Regulatory Takings and Inverse Condemnation – 10 Important Details

#1 – When the government damages or ‘takes’ your property without paying you compensation, this is considered Inverse Condemnation. As well as making decisions that cause direct physical damage, this could also include over-staying a lease, physically taking land, or even denying access to your property.

#2 – Thanks to Article I (Section 17) of the Texas Constitution, and the Fifth Amendment of the US Constitution, ‘no person can be deprived of property without due process of law’. In addition to this, they also state how private property cannot be taken for public use unless there is ‘adequate’ and ‘just’ compensation involved.

#3 – If your land is subjected to ‘unreasonable’ regulations or restrictions, this can also be considered Inverse Condemnation; this is called ‘Regulatory Taking’

#4 – The term ‘condemnation’ describes the taking of a property in legal terms.

#5 – When the government takes private property for public use, this inherent power is called ‘Eminent Domain’.

#6 – In most Eminent Domain cases, the government will initiate the case.

#7 – When it comes to Eminent Domain, the government can only take private properties if there’s a genuine and legitimate public use. For the most part, this includes the provision of utilities including water and electricity, parks, public roads, libraries, and schools. If the property is now posing a public safety hazard because of deterioration, the government may be able to take it.

#8 – When the government denies permits or variances, this can also qualify as Regulatory Taking alongside the imposition of restrictions or a denial of practical use of the property.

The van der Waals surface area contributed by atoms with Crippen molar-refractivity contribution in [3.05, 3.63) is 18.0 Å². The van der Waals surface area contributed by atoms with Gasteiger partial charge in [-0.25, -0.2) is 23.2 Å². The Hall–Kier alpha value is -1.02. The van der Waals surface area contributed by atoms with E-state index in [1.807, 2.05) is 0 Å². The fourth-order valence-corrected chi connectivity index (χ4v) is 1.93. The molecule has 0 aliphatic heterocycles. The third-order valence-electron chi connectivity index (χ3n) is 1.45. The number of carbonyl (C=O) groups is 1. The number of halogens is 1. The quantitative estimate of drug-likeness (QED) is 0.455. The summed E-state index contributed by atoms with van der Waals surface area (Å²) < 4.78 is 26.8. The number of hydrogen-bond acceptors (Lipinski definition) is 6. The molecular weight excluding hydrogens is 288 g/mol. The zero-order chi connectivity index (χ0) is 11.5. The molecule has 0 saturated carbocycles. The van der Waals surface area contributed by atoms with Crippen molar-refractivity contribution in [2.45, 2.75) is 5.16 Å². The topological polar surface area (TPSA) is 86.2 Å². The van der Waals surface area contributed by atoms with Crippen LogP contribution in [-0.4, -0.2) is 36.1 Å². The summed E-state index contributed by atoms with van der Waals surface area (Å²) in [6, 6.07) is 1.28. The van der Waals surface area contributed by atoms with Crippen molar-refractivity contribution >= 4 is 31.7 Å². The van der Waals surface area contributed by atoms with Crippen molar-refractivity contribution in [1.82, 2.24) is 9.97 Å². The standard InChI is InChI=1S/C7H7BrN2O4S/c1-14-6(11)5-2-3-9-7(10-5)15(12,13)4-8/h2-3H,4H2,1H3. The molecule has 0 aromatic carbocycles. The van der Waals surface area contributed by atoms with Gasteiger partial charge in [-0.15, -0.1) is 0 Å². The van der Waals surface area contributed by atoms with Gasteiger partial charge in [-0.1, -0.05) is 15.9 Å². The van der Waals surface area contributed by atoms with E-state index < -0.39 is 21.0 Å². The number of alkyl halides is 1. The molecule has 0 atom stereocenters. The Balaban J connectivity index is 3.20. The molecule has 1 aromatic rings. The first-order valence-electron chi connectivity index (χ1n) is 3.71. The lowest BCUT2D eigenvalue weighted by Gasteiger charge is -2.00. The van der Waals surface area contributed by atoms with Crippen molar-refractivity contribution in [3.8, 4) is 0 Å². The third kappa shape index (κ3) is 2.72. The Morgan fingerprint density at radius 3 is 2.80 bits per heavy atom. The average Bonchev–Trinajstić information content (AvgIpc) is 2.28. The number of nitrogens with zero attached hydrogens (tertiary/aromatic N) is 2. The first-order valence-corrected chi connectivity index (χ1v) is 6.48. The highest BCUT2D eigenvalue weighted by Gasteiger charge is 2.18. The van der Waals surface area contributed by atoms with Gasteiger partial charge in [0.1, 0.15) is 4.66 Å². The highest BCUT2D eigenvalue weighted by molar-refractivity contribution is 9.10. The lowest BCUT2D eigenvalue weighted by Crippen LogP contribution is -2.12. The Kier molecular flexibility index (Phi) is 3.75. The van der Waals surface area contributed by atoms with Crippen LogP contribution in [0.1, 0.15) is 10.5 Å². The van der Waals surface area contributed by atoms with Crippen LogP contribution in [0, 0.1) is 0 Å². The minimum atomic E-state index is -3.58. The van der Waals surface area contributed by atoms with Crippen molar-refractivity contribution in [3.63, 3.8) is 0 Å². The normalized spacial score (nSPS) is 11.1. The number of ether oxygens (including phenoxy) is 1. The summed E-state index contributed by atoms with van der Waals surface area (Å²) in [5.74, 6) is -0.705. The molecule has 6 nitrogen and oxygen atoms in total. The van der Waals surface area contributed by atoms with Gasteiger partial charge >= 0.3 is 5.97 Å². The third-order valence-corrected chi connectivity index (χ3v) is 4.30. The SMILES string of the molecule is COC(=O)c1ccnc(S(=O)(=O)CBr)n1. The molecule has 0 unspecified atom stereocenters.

#9 – Rather than the government with Eminent Domain, the property owner will initiate the case with Inverse Condemnation. To get started, the owner of the land will suggest the government’s role in damaging or installing unreasonable restrictions on the property without sufficient compensation changing hands.

#10 – Regulatory Taking and Inverse Condemnation doesn’t necessarily exist on every single government limitation on property owners. Typically, the case will be complex (more so than an Eminent Domain case) which is why a professional and reliable attorney is advised. At McDonald Worley, we can help you from beginning to end and keep your case in the strongest possible position.

If you believe unreasonable restrictions have been placed on your home and this has led to damage, please feel free to get in touch with the Attorneys at McDonald Worley and Hill & Hill today. After a free evaluation, we can assess whether or not you have a case to proceed with the next steps. With years of experience in Inverse Condemnation and Regulatory Taking, we can assess your case from every angle to provide you with the best advice possible.

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